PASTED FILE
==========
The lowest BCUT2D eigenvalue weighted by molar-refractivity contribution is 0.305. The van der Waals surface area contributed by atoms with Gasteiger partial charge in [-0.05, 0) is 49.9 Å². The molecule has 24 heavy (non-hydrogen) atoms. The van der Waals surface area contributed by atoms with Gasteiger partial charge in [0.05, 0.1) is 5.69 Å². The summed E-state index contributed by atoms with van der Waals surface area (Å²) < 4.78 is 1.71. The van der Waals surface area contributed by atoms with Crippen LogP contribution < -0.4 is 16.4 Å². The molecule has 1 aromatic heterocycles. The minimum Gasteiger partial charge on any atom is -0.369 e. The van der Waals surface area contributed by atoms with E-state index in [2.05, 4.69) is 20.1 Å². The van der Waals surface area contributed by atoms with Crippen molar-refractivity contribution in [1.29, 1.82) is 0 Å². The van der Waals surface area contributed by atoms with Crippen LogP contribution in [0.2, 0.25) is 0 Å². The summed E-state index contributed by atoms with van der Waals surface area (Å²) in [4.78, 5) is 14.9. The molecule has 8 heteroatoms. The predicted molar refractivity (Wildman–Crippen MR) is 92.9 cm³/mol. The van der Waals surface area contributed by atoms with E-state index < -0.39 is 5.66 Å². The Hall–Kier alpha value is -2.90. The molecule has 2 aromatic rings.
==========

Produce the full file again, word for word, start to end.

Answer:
The lowest BCUT2D eigenvalue weighted by molar-refractivity contribution is 0.305. The van der Waals surface area contributed by atoms with Gasteiger partial charge in [-0.05, 0) is 49.9 Å². The molecule has 24 heavy (non-hydrogen) atoms. The van der Waals surface area contributed by atoms with Gasteiger partial charge in [0.05, 0.1) is 5.69 Å². The summed E-state index contributed by atoms with van der Waals surface area (Å²) < 4.78 is 1.71. The van der Waals surface area contributed by atoms with Crippen LogP contribution < -0.4 is 16.4 Å². The molecule has 1 aromatic heterocycles. The minimum Gasteiger partial charge on any atom is -0.369 e. The van der Waals surface area contributed by atoms with E-state index in [2.05, 4.69) is 20.1 Å². The van der Waals surface area contributed by atoms with Crippen molar-refractivity contribution in [1.29, 1.82) is 0 Å². The van der Waals surface area contributed by atoms with Crippen LogP contribution in [0.2, 0.25) is 0 Å². The summed E-state index contributed by atoms with van der Waals surface area (Å²) in [4.78, 5) is 14.9. The molecule has 8 heteroatoms. The predicted molar refractivity (Wildman–Crippen MR) is 92.9 cm³/mol. The van der Waals surface area contributed by atoms with E-state index < -0.39 is 5.66 Å². The Hall–Kier alpha value is -2.90. The molecule has 2 aromatic rings.